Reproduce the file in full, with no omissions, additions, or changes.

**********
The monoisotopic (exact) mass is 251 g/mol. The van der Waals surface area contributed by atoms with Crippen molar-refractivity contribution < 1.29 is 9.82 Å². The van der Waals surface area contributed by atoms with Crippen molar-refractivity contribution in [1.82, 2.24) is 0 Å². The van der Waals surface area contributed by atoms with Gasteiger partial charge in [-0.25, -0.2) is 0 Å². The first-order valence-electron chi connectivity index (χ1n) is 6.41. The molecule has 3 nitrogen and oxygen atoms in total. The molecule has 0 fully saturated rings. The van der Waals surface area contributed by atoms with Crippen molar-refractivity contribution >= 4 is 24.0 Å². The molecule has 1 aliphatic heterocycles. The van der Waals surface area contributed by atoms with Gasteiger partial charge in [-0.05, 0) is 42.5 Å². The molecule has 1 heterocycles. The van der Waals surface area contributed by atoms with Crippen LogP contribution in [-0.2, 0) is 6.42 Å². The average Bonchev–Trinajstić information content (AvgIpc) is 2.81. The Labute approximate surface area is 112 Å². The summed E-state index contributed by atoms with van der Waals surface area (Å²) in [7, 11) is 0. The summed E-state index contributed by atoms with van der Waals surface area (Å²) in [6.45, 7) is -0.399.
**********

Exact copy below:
The monoisotopic (exact) mass is 251 g/mol. The van der Waals surface area contributed by atoms with Crippen molar-refractivity contribution < 1.29 is 9.82 Å². The van der Waals surface area contributed by atoms with Crippen molar-refractivity contribution in [1.82, 2.24) is 0 Å². The van der Waals surface area contributed by atoms with Gasteiger partial charge in [-0.25, -0.2) is 0 Å². The first-order valence-electron chi connectivity index (χ1n) is 6.41. The molecule has 3 nitrogen and oxygen atoms in total. The molecule has 0 fully saturated rings. The van der Waals surface area contributed by atoms with Crippen molar-refractivity contribution >= 4 is 24.0 Å². The molecule has 1 aliphatic heterocycles. The van der Waals surface area contributed by atoms with Gasteiger partial charge in [-0.05, 0) is 42.5 Å². The molecule has 1 heterocycles. The van der Waals surface area contributed by atoms with Crippen LogP contribution in [-0.2, 0) is 6.42 Å². The average Bonchev–Trinajstić information content (AvgIpc) is 2.81. The Labute approximate surface area is 112 Å². The summed E-state index contributed by atoms with van der Waals surface area (Å²) in [7, 11) is 0. The summed E-state index contributed by atoms with van der Waals surface area (Å²) in [6.45, 7) is -0.399.